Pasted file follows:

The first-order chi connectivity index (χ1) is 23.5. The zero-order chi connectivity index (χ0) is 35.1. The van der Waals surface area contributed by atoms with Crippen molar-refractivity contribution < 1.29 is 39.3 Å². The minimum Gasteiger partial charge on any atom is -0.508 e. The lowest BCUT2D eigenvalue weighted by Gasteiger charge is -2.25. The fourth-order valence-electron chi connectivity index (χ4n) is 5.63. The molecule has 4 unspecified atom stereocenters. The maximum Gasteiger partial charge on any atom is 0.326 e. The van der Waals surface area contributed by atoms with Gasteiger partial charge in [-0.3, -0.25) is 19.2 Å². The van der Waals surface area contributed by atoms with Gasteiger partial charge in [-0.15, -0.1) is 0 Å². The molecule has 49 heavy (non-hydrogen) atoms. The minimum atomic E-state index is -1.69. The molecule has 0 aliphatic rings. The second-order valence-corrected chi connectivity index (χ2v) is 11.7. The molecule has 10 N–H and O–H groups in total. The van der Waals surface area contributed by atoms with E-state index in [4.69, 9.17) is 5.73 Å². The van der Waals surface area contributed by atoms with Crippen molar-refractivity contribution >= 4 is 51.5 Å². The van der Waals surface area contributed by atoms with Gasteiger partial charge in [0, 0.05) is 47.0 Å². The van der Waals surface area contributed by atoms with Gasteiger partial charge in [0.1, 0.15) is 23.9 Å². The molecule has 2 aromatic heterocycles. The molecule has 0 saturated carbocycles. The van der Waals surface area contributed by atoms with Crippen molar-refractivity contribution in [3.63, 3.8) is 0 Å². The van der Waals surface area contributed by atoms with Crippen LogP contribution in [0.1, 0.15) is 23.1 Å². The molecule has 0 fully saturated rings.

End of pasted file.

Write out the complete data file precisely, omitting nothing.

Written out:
The first-order chi connectivity index (χ1) is 23.5. The zero-order chi connectivity index (χ0) is 35.1. The van der Waals surface area contributed by atoms with Crippen molar-refractivity contribution < 1.29 is 39.3 Å². The minimum Gasteiger partial charge on any atom is -0.508 e. The lowest BCUT2D eigenvalue weighted by Gasteiger charge is -2.25. The fourth-order valence-electron chi connectivity index (χ4n) is 5.63. The molecule has 4 unspecified atom stereocenters. The maximum Gasteiger partial charge on any atom is 0.326 e. The van der Waals surface area contributed by atoms with Gasteiger partial charge in [-0.3, -0.25) is 19.2 Å². The van der Waals surface area contributed by atoms with Gasteiger partial charge in [-0.15, -0.1) is 0 Å². The molecule has 49 heavy (non-hydrogen) atoms. The minimum atomic E-state index is -1.69. The molecule has 0 aliphatic rings. The second-order valence-corrected chi connectivity index (χ2v) is 11.7. The molecule has 10 N–H and O–H groups in total. The van der Waals surface area contributed by atoms with E-state index in [4.69, 9.17) is 5.73 Å². The van der Waals surface area contributed by atoms with Crippen molar-refractivity contribution >= 4 is 51.5 Å². The van der Waals surface area contributed by atoms with Gasteiger partial charge in [0, 0.05) is 47.0 Å². The van der Waals surface area contributed by atoms with Gasteiger partial charge in [0.1, 0.15) is 23.9 Å². The molecule has 2 aromatic heterocycles. The molecule has 0 saturated carbocycles. The van der Waals surface area contributed by atoms with Crippen molar-refractivity contribution in [3.63, 3.8) is 0 Å². The van der Waals surface area contributed by atoms with Crippen LogP contribution in [0.1, 0.15) is 23.1 Å². The molecule has 0 fully saturated rings.